English Church Architecture -
COOKLEY, St. Michael (TM 349 753) (April 2011)
(Bedrock: Neogene to Quaternary, Crag Group)
This is a small and heavily restored building (shown above from the southeast) with a single interesting feature. This is the N. doorway (illustrated below left), now enclosed within an ugly, concrete-faced modern vestry, composed of an arch decorated with three-dimensional chevron, supported on an order of shafts with carved capitals. Pevsner considered the unbuttressed tower to be contemporary but the style here is of the mid to late thirteenth century (i.e. Early English), as shown by the W. window (immediately below, on the right) and bell-openings, all of which have Y-tracery. (What Pevsner refers to as the blocked N. window into the tower could also be regarded as a blocked W. window into the nave.) The battlements, decorated by flushwork motifs, are probably a later addition.
The rest of the church consists of a chancel and nave with a S. porch, which, inasmuch as anything about them may be trusted, appear to be Decorated in the former case and Perpendicular in the latter. The nave is lit by a single three-light S. window and two, two-light N. windows (one of which is illustrated below right), with four-centred arches, little triangular subarcuations linking cinquefoil-cusped lights, and cinquefoil-cusped sub-lights above. This is a design that can also be seen at Badwell Ash among other places.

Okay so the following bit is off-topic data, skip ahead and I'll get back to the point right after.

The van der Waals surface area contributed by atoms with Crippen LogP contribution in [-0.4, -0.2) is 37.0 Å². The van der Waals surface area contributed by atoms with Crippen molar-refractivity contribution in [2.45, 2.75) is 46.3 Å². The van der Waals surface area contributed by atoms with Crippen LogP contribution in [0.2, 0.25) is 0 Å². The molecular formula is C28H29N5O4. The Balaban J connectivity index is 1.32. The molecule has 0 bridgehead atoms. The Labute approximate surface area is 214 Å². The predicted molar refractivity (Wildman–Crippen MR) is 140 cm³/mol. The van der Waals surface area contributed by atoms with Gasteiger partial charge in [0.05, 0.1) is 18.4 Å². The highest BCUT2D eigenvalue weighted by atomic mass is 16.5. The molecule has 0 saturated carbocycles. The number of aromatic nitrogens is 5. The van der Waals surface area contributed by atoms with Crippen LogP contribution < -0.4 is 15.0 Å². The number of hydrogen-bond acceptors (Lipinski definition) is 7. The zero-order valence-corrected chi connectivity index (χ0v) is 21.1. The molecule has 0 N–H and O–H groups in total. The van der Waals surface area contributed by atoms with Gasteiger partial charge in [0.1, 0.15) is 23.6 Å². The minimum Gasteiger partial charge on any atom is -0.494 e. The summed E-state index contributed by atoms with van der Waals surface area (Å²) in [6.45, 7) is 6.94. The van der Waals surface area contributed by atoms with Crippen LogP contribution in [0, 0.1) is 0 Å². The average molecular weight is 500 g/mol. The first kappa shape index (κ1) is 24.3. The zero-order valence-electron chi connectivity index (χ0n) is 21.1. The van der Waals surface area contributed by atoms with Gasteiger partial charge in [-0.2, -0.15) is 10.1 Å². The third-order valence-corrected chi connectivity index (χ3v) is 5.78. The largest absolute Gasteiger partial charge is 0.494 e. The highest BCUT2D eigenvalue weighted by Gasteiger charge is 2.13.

Inside the building, the easternmost S. window to the chancel has a lowered sill to act as a sedilia and there is a simple trefoiled piscina beyond. The octagonal font has angels with shields carved on the ordinal faces and crowned lions on the cardinal sides: this is mediaeval work, although the stem on which it stands is not. However, there is little else and since the church interior is dark and very musty, one does not feel particularly tempted to linger.